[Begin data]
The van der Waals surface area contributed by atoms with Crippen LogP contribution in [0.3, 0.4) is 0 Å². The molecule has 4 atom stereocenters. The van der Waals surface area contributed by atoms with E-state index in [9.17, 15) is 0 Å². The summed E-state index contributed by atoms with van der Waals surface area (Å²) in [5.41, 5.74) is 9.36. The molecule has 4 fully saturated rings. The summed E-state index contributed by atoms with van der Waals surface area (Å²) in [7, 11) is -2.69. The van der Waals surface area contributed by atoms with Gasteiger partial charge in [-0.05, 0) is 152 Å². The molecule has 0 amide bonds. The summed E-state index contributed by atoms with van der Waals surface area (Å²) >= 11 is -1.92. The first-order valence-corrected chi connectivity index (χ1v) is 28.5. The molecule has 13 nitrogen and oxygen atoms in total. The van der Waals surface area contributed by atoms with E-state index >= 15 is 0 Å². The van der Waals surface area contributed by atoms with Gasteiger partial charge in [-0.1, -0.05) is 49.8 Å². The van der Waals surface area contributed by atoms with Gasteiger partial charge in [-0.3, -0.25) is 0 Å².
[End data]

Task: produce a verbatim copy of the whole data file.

The van der Waals surface area contributed by atoms with Crippen LogP contribution in [0.3, 0.4) is 0 Å². The molecule has 4 atom stereocenters. The van der Waals surface area contributed by atoms with E-state index in [9.17, 15) is 0 Å². The summed E-state index contributed by atoms with van der Waals surface area (Å²) in [5.41, 5.74) is 9.36. The molecule has 4 fully saturated rings. The summed E-state index contributed by atoms with van der Waals surface area (Å²) in [7, 11) is -2.69. The van der Waals surface area contributed by atoms with Gasteiger partial charge in [-0.05, 0) is 152 Å². The molecule has 0 amide bonds. The summed E-state index contributed by atoms with van der Waals surface area (Å²) >= 11 is -1.92. The first-order valence-corrected chi connectivity index (χ1v) is 28.5. The molecule has 13 nitrogen and oxygen atoms in total. The van der Waals surface area contributed by atoms with E-state index >= 15 is 0 Å². The van der Waals surface area contributed by atoms with Gasteiger partial charge in [-0.1, -0.05) is 49.8 Å². The van der Waals surface area contributed by atoms with Gasteiger partial charge in [-0.3, -0.25) is 0 Å².